It was on the morning of January 30th 1889, 125 years ago today, that the staff of Crown Prince Rudolf of Austria-Hungary discovered the bodies of the heir to the throne and his teenage mistress Mary Vetsera in their bedroom at the hunting lodge at Mayerling in Lower Austria.
Immediately shrouded by the Imperial household and government to conceal what had actually happened the story remains mysterious and not fully explained to this day. From members of the Imperial family downwards there have been theories some more or less far-fetched to explain the events of that night and the attempts to present what had happened in as favourable light as possible given the dreadful circumstances.
The hunting lodge at Mayerling as it appeared in 1889
Crown Prince Rudolf
This photograph apparently is from 1889, and shows him clean shaven apart from his moustache, as in the photograph of his corpse below. The side-whiskers and beard which he is often shown wearing in photographs appear to have been a fashion he had in earlier years but had abandoned by the time of his death.
He is wearing the Order of the Golden Fleece and the star of the Order of St Stephen.
Image: Wikimedia Commons
There is an online life of the Crown Prince which can be read at Rudolf, Crown Prince of Austria
The last photograph taken of Baroness Mary Vetsera (at right), wearing the dress in which she was buried. On the left is Countess Marie Larisch, cousin of Crown Prince Rudolf who arranged assignations between him and Vetsera. Her memoirs My Life are usually regarded as a very unreliable account of her part in the story. They are, incidentally, a source for T.S.Eliot's The Wasteland
The events and theories which seek to explain what happened are set out in this online article which can be read on the Mayerling Incident.
From what I have read over the years of the story I am inclined to believe the simplest, that Rudolf, for whatever reason, killed Mary Vetsera and then, some hours later, shot himself, rather than elaborate theories of a French plot - as apparently was the opinion of the Empress Zita - or that he was assassinated by Austrian special forces as an embarrassment and threat - as in Judith Listowel's biography of the Archduke. Other theories and possibilities are discussed in the last link cited above.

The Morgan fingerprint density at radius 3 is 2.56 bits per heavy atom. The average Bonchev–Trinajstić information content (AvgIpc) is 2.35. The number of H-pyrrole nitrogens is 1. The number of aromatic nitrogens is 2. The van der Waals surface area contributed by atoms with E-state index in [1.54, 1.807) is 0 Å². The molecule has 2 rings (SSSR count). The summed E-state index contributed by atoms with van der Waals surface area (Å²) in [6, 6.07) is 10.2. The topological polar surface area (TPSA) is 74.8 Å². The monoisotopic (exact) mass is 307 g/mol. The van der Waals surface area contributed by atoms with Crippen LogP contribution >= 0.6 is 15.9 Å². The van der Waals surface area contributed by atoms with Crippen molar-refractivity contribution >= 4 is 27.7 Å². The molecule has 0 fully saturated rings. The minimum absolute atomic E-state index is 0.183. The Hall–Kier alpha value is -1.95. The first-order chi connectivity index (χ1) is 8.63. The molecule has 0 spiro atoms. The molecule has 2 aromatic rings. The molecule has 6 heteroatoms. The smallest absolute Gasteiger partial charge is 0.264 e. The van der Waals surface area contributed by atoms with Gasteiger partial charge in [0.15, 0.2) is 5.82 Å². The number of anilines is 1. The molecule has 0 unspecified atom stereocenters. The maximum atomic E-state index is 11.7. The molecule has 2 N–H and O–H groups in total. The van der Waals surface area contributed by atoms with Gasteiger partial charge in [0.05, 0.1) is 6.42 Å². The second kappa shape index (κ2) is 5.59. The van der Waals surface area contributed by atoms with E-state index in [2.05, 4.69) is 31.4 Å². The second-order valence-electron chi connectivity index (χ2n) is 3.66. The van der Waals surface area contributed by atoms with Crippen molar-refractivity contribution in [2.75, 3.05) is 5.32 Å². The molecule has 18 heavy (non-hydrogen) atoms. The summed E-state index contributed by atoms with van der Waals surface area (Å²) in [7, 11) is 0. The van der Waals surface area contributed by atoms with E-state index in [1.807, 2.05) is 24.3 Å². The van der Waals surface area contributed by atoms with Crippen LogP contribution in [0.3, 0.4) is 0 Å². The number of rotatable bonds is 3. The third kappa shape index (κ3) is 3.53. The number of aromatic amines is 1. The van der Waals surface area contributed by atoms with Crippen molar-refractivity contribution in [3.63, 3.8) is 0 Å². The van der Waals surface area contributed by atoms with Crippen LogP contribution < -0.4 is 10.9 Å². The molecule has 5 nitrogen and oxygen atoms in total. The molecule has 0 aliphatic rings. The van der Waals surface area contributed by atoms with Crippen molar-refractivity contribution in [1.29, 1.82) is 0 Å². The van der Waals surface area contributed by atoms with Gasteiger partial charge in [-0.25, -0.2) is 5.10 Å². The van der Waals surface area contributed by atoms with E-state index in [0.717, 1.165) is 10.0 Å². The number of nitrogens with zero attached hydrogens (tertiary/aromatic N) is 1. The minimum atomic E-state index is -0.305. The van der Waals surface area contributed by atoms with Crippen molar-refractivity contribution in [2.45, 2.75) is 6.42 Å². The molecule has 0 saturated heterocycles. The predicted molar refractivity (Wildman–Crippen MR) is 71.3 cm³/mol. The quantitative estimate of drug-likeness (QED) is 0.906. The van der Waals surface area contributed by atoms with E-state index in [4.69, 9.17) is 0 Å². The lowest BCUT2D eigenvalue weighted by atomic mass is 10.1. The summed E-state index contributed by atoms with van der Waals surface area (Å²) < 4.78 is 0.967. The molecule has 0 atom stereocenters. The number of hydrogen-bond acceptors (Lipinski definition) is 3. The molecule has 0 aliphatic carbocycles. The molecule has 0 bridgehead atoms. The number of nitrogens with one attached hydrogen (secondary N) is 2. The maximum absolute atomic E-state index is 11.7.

The events of that night still have the power to shock, and it is not surprising they have spawned and inspired so many explanations and also so many films, dramas, a ballet and books.
Crown Prince Rudolf placed in a bed for private viewing by his family at the Hofburg Palace in Vienna. His head had to be bandaged in order to cover gunshot wounds. When he later lay-in-state, his skull was reconstructed using wax so that his appearance appeared normal.
There is an account of Mayerling as it is today here. The hunting lodge was turned by his parents into an enclosed Discalced Carmelite convent of nuns to pray in perpetuity for the soul of the Crown Prince, and it remains that to this day, and that seems as appropriate way as any of marking the anniversary.
The memorial church constructed by the Emperor and Empress at the convent at Mayerling
** I have seen one curious, indeed bizarre, modern memorial the events of 1889. It is a modern house in the village of Wressell in the East Riding near the remains of the medieval castle and which bears in large letters the name "Mayerling". What a name to choose for your home.